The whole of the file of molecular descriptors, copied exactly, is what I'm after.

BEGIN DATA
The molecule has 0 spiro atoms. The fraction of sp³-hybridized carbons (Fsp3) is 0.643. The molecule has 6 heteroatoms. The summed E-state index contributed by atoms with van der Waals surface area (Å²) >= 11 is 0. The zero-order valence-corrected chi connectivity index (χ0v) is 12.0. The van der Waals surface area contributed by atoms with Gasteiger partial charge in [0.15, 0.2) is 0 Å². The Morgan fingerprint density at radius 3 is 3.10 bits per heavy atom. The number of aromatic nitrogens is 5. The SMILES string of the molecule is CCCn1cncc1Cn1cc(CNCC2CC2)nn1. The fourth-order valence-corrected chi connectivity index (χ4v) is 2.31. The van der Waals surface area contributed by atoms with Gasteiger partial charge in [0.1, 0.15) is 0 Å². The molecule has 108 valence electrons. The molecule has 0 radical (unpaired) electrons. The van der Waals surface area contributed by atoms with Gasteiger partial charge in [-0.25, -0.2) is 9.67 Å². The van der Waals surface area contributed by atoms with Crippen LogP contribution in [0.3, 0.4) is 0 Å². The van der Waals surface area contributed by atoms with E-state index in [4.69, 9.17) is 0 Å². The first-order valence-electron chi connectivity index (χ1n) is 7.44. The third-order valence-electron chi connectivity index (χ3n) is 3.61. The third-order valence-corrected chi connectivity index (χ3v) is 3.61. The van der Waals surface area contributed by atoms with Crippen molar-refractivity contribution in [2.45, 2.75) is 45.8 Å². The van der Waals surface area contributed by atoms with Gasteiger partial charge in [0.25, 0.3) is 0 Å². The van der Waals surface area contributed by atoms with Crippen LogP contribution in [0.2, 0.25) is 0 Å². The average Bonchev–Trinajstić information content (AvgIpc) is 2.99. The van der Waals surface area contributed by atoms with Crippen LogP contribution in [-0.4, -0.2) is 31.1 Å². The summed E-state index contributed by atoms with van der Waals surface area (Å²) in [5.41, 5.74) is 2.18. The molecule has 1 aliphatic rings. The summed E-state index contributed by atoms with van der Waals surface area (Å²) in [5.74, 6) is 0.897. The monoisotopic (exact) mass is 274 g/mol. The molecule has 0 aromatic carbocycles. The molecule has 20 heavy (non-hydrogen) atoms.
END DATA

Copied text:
The molecule has 0 spiro atoms. The fraction of sp³-hybridized carbons (Fsp3) is 0.643. The molecule has 6 heteroatoms. The summed E-state index contributed by atoms with van der Waals surface area (Å²) >= 11 is 0. The zero-order valence-corrected chi connectivity index (χ0v) is 12.0. The van der Waals surface area contributed by atoms with Gasteiger partial charge in [0.15, 0.2) is 0 Å². The Morgan fingerprint density at radius 3 is 3.10 bits per heavy atom. The number of aromatic nitrogens is 5. The SMILES string of the molecule is CCCn1cncc1Cn1cc(CNCC2CC2)nn1. The fourth-order valence-corrected chi connectivity index (χ4v) is 2.31. The van der Waals surface area contributed by atoms with Gasteiger partial charge in [0.1, 0.15) is 0 Å². The molecule has 108 valence electrons. The molecule has 0 radical (unpaired) electrons. The van der Waals surface area contributed by atoms with Gasteiger partial charge in [-0.25, -0.2) is 9.67 Å². The van der Waals surface area contributed by atoms with Crippen LogP contribution in [0.3, 0.4) is 0 Å². The van der Waals surface area contributed by atoms with E-state index in [4.69, 9.17) is 0 Å². The first-order valence-electron chi connectivity index (χ1n) is 7.44. The third-order valence-electron chi connectivity index (χ3n) is 3.61. The third-order valence-corrected chi connectivity index (χ3v) is 3.61. The van der Waals surface area contributed by atoms with Crippen molar-refractivity contribution in [2.45, 2.75) is 45.8 Å². The van der Waals surface area contributed by atoms with Gasteiger partial charge in [0.25, 0.3) is 0 Å². The van der Waals surface area contributed by atoms with Crippen LogP contribution in [0.2, 0.25) is 0 Å². The average Bonchev–Trinajstić information content (AvgIpc) is 2.99. The van der Waals surface area contributed by atoms with Crippen LogP contribution in [-0.4, -0.2) is 31.1 Å². The summed E-state index contributed by atoms with van der Waals surface area (Å²) in [5.41, 5.74) is 2.18. The molecule has 1 aliphatic rings. The summed E-state index contributed by atoms with van der Waals surface area (Å²) in [5.74, 6) is 0.897. The monoisotopic (exact) mass is 274 g/mol. The molecule has 0 aromatic carbocycles. The molecule has 20 heavy (non-hydrogen) atoms.